But when you read complete survey results for yourself, you'll see responses are anything but conclusive.

Even though the survey was conducted before most of the township knew the district's declining physical and financial state, several responses show a willingness to consider alternative facilities options. Most of those willing to consider alternatives are people ages 18-44, those whose children are directly affected by current decision-making.

But these results, conveniently buried at the end of the report, are ignored by all Forest Hills board members except Julie Bissinger.

With any survey, it's important for leadership to look beyond the obvious results. Anyone can read numbers and hear what's said, but leaders are charged with listening. They must hear what people aren't saying and think on their behalf to meet future needs and wants.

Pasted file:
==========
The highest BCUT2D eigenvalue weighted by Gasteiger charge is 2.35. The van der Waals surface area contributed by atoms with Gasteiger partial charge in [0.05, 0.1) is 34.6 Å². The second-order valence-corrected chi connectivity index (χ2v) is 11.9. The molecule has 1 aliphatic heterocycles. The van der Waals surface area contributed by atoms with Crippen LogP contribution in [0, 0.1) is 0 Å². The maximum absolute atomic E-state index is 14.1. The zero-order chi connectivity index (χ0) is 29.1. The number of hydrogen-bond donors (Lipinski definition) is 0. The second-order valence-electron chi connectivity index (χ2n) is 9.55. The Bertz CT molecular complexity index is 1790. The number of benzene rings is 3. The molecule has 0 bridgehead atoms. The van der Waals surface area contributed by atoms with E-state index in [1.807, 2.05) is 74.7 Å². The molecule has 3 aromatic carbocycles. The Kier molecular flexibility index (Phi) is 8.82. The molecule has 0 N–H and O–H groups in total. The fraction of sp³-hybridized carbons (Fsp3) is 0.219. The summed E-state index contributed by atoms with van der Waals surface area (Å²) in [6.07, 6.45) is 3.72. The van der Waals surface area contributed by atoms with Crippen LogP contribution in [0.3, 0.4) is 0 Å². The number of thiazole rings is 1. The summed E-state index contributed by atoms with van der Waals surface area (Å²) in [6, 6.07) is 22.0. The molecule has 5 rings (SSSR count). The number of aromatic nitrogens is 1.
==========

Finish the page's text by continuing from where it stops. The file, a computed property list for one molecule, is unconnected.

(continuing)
In this case, I believe people are saying they're willing to change, as long as they're given reason to change. Whether the reason is cost savings or better education opportunities, the community must be convinced before it offers wholehearted support.

Let's do all we can to expose the lie that the "the community spoke." And speak confidently for ourselves today.


Township Can't Afford Two High Schools

By Kathleen Oetgen

This is in response to the piece entitled: “Forest Hills Nixes Tax-Hike Idea.”

In my opinion the Forest Hills School District faces three major issues:

1. Crumbling school buildings.
2. A disjointed community.
3. An inability to adequately inform and communicate with the community.

Our schools are literally falling down. It’s not an overstatement. It’s a crisis and it must be addressed.

We have too many buildings, and most of them are too old. The most recent proposal from the school board addressed rebuilding one of those buildings – that’s not enough.